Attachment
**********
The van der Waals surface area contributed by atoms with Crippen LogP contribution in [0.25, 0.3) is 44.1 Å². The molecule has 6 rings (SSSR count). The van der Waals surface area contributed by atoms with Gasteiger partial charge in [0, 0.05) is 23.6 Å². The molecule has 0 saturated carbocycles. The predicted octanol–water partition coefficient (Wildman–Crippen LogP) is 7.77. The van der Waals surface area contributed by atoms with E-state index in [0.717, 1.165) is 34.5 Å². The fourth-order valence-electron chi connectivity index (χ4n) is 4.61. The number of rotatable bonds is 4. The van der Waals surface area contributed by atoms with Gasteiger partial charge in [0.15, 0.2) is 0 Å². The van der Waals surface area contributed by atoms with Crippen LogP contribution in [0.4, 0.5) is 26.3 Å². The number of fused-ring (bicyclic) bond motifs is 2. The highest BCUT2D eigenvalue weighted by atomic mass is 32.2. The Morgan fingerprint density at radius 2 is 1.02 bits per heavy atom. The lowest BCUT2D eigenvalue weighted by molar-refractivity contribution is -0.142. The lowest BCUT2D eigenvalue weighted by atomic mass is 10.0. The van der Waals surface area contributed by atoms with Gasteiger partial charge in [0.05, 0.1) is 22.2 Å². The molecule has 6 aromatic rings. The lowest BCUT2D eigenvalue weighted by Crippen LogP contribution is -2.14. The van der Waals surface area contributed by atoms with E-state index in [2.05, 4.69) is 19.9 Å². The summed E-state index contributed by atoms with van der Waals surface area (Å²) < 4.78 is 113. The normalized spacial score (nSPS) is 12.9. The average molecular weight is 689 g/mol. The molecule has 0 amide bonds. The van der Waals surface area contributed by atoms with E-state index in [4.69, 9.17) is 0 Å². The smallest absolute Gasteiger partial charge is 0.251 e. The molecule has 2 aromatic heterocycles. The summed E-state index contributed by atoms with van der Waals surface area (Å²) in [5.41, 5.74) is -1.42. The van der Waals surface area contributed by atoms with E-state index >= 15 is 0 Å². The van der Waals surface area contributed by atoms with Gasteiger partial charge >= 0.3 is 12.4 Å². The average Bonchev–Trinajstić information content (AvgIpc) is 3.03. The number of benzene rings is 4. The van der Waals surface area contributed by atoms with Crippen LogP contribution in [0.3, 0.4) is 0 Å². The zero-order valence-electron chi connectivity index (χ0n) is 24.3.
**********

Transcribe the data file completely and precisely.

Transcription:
The van der Waals surface area contributed by atoms with Crippen LogP contribution in [0.25, 0.3) is 44.1 Å². The molecule has 6 rings (SSSR count). The van der Waals surface area contributed by atoms with Gasteiger partial charge in [0, 0.05) is 23.6 Å². The molecule has 0 saturated carbocycles. The predicted octanol–water partition coefficient (Wildman–Crippen LogP) is 7.77. The van der Waals surface area contributed by atoms with E-state index in [0.717, 1.165) is 34.5 Å². The fourth-order valence-electron chi connectivity index (χ4n) is 4.61. The number of rotatable bonds is 4. The van der Waals surface area contributed by atoms with Gasteiger partial charge in [0.15, 0.2) is 0 Å². The van der Waals surface area contributed by atoms with Crippen LogP contribution in [0.4, 0.5) is 26.3 Å². The number of fused-ring (bicyclic) bond motifs is 2. The highest BCUT2D eigenvalue weighted by atomic mass is 32.2. The Morgan fingerprint density at radius 2 is 1.02 bits per heavy atom. The lowest BCUT2D eigenvalue weighted by molar-refractivity contribution is -0.142. The lowest BCUT2D eigenvalue weighted by atomic mass is 10.0. The van der Waals surface area contributed by atoms with Gasteiger partial charge in [0.05, 0.1) is 22.2 Å². The molecule has 6 aromatic rings. The lowest BCUT2D eigenvalue weighted by Crippen LogP contribution is -2.14. The van der Waals surface area contributed by atoms with E-state index in [2.05, 4.69) is 19.9 Å². The summed E-state index contributed by atoms with van der Waals surface area (Å²) < 4.78 is 113. The normalized spacial score (nSPS) is 12.9. The average molecular weight is 689 g/mol. The molecule has 0 amide bonds. The van der Waals surface area contributed by atoms with E-state index in [4.69, 9.17) is 0 Å². The smallest absolute Gasteiger partial charge is 0.251 e. The molecule has 2 aromatic heterocycles. The summed E-state index contributed by atoms with van der Waals surface area (Å²) in [5.41, 5.74) is -1.42. The van der Waals surface area contributed by atoms with E-state index >= 15 is 0 Å². The van der Waals surface area contributed by atoms with Gasteiger partial charge >= 0.3 is 12.4 Å². The average Bonchev–Trinajstić information content (AvgIpc) is 3.03. The number of benzene rings is 4. The van der Waals surface area contributed by atoms with Crippen LogP contribution in [0.3, 0.4) is 0 Å². The zero-order valence-electron chi connectivity index (χ0n) is 24.3.